Franks, Julian, Mayer, Colin and Rossi, Stefano (2004) Spending Less Time with the Family: The Decline of Family Ownership in the UK. In: Morck, Randall K., (ed.) The History of Corporate Ownership: The Rise and Fall of Great Business Families. National Bureau of Economic Research.Full text not available from this repository.
Family ownership was rapidly diluted in the twentieth century in Britain. Issuance of equity in the process of acquisitions was the main cause. In the first half of the century, it occurred in the absence of minority investor protection and relied on directors of target firms protecting the interests of shareholders. Families were able to retain control by occupying a disproportionate number of seats on the boards of firms. However, in the absence of large stakes, the rise of hostile takeovers and institutional shareholders made it increasingly difficult for families to maintain control without challenge. Potential targets attempted to protect themselves through dual class shares and strategic share blocks but these were dismantled in response to opposition by institutional shareholders and the London Stock Exchange. The result was a regulated market in corporate control and a capital market that looked very different from its European counterparts. Thus, while acquisitions facilitated the growth of family controlled firms in the first half of the century, they also diluted their ownership and ultimately their control in the second half.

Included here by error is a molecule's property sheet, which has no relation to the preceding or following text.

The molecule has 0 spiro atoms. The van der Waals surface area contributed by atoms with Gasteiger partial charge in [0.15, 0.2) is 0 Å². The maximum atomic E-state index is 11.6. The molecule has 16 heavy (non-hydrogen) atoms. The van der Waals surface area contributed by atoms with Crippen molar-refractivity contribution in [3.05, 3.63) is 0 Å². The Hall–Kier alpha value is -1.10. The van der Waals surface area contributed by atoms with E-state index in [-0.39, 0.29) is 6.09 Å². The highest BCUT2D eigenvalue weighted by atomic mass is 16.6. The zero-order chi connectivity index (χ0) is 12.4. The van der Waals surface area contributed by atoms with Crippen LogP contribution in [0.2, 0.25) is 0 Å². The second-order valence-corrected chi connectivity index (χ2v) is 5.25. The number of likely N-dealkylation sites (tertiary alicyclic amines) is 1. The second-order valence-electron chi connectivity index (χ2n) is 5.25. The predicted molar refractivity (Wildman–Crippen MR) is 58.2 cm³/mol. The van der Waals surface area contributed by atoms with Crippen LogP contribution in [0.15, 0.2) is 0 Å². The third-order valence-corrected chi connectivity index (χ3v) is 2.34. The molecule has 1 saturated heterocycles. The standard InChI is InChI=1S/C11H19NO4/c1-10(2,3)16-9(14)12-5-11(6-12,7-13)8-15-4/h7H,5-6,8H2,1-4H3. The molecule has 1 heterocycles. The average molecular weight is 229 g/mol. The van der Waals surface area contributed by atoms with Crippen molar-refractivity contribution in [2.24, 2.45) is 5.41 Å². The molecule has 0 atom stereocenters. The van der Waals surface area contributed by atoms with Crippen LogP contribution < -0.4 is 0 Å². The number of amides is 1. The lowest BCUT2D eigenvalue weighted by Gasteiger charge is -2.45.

|Item Type:||Book Section|
|Keywords:||Family ownership, control, takeovers|
|Date Deposited:||20 Jan 2011 11:49|
|Last Modified:||14 Aug 2015 13:04|
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